There are lots of posts on the internet with recipes and instructions so here are a few links. Find one you like and have a go.

One tip from someone who has had icecream all over the place and mixed in with the salt....use a double bag! All that manipulation of a very cold plastic bag can cause it to split.

If you are going to eat the ice cream - and why  not we ask -  you need to remember food hygiene rules and make sure everything you use is clean and hands are washed.

Have fun!!

Thursday, 25 June 2015



There is something very British about a bucket and spade holiday.

Memories of sandwiches with real sand crunching between your teeth, struggling to get out of that wet swimming costume in one of those home made  towelling tent things - come on I am not the only one who had one surely!!

As a child we often went to Swanage on the Dorset coast and sometimes travelled along to Weymouth where the large sandy beach is a mecca for makers of amazing sandcastles which they create at the start of the season and paint so they last all summer.

Of course most dads thought they could do just as well....mine used to create cars for us to sit in and also huge holes which I seemed to be forever trying to get out of.

My two girls loved making sandcastles with their dad - and as we holidayed in Wales it was easy to see the real thing to model from.
I think we even bought a castle shaped mould - which is cheating really.

Amazingly there is a whole community of sandcastle artists and a huge amount of research goes into what actually makes the perfect model - what sort of sand, how much water, what height and so on.

So here is a little of that knowledge for you to see if it improves your building.

Of course you don't need a beach - a sandpit will work too

You can find a very scientific article here:

Here is a great extract about how to create sandcastles from
Sandcastles Made Simple by Lucinda Wierenga, published by Stewart, Tabori & Chang

The list of ingredients for creating a simple sandcastle is short: sand, water and a few digging and carving tools. But that is only the start.......
Sand - The first and most important thing you need to know about sand is that you can't do a thing with it unless it's wet. When you add water to grains of sand, the liquid forms "bridges" that connect the granules to one another. This is why damp sand sticks together, so you can shape and carve it.
Packing down or "tamping" wet sand drains more water more quickly, creating even shorter bridges and an even more solid clump. Sand that has been compacted in this way can be subjected to extreme carving.
1 Use lots of water. Dry sand in its natural state is lazy stuff. It wants to lie down and spread out into all sorts of nooks and crannies. The good news is that as long as you keep gravity working for you, there is really no way to add too much water. Which brings us to our second rule.
2 Let it drain. If you've ever tried to make the base of a sandcastle by filling a plastic bucket with wet sand and then trying to unmould it, you've seen how important this rule is. With no place for the excess water to drain off, the sand makes a sucking, sticking, vacuum seal with the plastic and it becomes difficult, if not impossible, to remove the bucket.
This is why successful sand sculptors do not use plastic buckets or other closed moulds but build their shapes by stacking handfuls of wet sand or by tamping it down in a topless and bottomless form.
Compact the wet sand to form structures. "Pounding sand into submission" is an intuitive and time-honoured method of strengthening and tightening those bridges that hold the grains together. You can use your hands or feet, or even a tamper, to compact wet sand.
3. The building methods
Soft-packing is how the majority of the uninitiated approach sand.
 Mound up a big pile of sand and stabilise the pile. Using the long handle of your shovel, poke a lot of deep holes into the pile then pour buckets of water into the holes. Stomp on the pile until it feels very solid beneath you. If necessary, go back and poke more holes and add more water.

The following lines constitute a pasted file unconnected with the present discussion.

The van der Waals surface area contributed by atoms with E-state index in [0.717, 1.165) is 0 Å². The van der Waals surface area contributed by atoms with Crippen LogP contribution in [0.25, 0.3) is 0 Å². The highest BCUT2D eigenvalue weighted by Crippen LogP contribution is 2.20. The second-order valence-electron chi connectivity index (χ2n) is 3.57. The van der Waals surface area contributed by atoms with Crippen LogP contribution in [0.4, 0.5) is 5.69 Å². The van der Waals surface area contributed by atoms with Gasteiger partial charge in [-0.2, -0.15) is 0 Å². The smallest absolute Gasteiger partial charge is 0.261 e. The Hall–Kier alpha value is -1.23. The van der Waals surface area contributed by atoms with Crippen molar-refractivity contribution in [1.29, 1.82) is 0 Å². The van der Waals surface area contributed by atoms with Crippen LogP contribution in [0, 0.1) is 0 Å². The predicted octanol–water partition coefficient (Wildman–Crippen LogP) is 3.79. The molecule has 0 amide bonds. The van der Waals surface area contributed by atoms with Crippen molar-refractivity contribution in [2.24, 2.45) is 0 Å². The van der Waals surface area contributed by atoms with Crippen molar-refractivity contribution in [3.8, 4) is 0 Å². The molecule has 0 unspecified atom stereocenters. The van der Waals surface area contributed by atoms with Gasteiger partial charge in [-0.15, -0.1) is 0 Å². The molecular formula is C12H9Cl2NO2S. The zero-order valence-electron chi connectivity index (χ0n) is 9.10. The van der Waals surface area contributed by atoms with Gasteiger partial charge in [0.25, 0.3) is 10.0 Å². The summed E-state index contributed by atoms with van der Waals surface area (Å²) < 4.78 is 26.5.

Pack and shape. Working from the tallest element in your composition, pack the shape with your hands until it feels stable. Take handfuls of moist sand, push them into place and roughly shape them.
Carve and smooth. Using your smoothing tool, smooth and define the elements of your composition. Moisten as necessary. The longer you work on your composition, the more your sand sculpture will dry out – you must keep it moist.You need to keep pushing and smoothing.
When you're tired of crawling around a soft-packed sculpture on your hands and knees, you will be ready to try hand-stacking. It takes practice but once you master the mix-scoop-plop-flatten-jiggle move, you'll be building the best castles on the beach. The method is just a modified dribble technique using larger handfuls of sand – very large, very wet handfuls.
Hand-stacking involves scooping out handfuls of wet sand and helping them settle into each other in order to form structures. It's the only building technique in which you mix the sand and water in advance. With soft-packing, you start moulding with dry sand and then add water.
The most difficult aspect of hand-stacking is that it's less intuitive than soft-packing; many people have an instinctual urge to pound the sand into submission. Hand-stacking is a great way to involve the whole family in a sand-sculpture project, with duties evenly divided between "stackers" and "carvers".
Mix Scoop Plop Jiggle
You will soon find that big, fat things are easier to carve then little, skinny things, so build big. To do this, you need big handfuls of sand. You do not need big hands to get big handfuls if you scoop properly.
With one smooth, swift motion (so that you don't lose too much water), plop the double handful of sand on to your base. There may be a bit of "pouring", but a common error to avoid is the "slam dunk". The taller and more delicate your structure is, the more gently you should plop. If you are building a tower, keep your hands on top of the sand; if you are building a wall, your hands will go directly to the sides.
Jiggle. Very gently, jiggle the new pile of sand. The common urge is to force this to happen by pounding, packing and pummelling the sand into compliance. Resist. Instead of using brute force, jiggle or vibrate the sand, helping it to settle evenly on to the layer beneath. Wet sand wants to flow downwards, and as long as you keep it moving, it will continue to settle in on itself, becoming denser and filling in spaces.
Almost as important as understanding how to jiggle is knowing when to stop. When the sand has stopped flowing, further jiggling will form cracks in your structure. Don't jiggle sand that has already settled into place.

There is so much more info on the internet so do some research and find out the fascinating science of sandcastles and maybe you will be building amazing structures like this.....